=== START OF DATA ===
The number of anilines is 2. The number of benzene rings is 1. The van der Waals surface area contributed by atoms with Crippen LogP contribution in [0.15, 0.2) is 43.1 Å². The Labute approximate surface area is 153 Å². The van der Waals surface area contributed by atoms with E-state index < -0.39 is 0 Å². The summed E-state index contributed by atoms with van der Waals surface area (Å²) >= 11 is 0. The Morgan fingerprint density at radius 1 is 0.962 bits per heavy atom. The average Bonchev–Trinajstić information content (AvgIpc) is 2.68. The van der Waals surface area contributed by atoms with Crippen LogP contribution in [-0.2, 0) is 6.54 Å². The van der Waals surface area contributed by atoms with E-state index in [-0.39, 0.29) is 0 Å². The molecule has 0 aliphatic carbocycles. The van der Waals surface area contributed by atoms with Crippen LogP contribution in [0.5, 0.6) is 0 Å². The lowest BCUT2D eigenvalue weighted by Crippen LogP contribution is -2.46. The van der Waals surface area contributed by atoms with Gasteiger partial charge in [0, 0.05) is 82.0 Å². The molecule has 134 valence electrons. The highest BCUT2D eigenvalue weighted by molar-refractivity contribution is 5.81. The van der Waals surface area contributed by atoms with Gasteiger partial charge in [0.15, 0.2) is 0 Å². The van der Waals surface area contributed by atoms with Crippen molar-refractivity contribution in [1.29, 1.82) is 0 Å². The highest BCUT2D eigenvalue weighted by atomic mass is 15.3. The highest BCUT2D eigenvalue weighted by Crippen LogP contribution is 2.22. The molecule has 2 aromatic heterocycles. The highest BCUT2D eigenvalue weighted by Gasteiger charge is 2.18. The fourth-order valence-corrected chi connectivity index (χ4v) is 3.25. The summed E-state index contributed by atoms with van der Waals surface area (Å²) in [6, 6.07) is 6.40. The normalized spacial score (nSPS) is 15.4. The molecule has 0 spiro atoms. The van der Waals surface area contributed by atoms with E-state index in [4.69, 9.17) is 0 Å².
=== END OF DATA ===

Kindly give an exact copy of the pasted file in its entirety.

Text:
The number of anilines is 2. The number of benzene rings is 1. The van der Waals surface area contributed by atoms with Crippen LogP contribution in [0.15, 0.2) is 43.1 Å². The Labute approximate surface area is 153 Å². The van der Waals surface area contributed by atoms with E-state index < -0.39 is 0 Å². The summed E-state index contributed by atoms with van der Waals surface area (Å²) >= 11 is 0. The Morgan fingerprint density at radius 1 is 0.962 bits per heavy atom. The average Bonchev–Trinajstić information content (AvgIpc) is 2.68. The van der Waals surface area contributed by atoms with Crippen LogP contribution in [-0.2, 0) is 6.54 Å². The van der Waals surface area contributed by atoms with E-state index in [-0.39, 0.29) is 0 Å². The molecule has 0 aliphatic carbocycles. The van der Waals surface area contributed by atoms with Crippen LogP contribution in [0.5, 0.6) is 0 Å². The lowest BCUT2D eigenvalue weighted by Crippen LogP contribution is -2.46. The van der Waals surface area contributed by atoms with Gasteiger partial charge in [0, 0.05) is 82.0 Å². The molecule has 134 valence electrons. The highest BCUT2D eigenvalue weighted by molar-refractivity contribution is 5.81. The van der Waals surface area contributed by atoms with Gasteiger partial charge in [0.15, 0.2) is 0 Å². The van der Waals surface area contributed by atoms with Crippen molar-refractivity contribution in [1.29, 1.82) is 0 Å². The highest BCUT2D eigenvalue weighted by atomic mass is 15.3. The highest BCUT2D eigenvalue weighted by Crippen LogP contribution is 2.22. The molecule has 2 aromatic heterocycles. The highest BCUT2D eigenvalue weighted by Gasteiger charge is 2.18. The fourth-order valence-corrected chi connectivity index (χ4v) is 3.25. The summed E-state index contributed by atoms with van der Waals surface area (Å²) in [6, 6.07) is 6.40. The normalized spacial score (nSPS) is 15.4. The molecule has 0 spiro atoms. The van der Waals surface area contributed by atoms with E-state index in [4.69, 9.17) is 0 Å².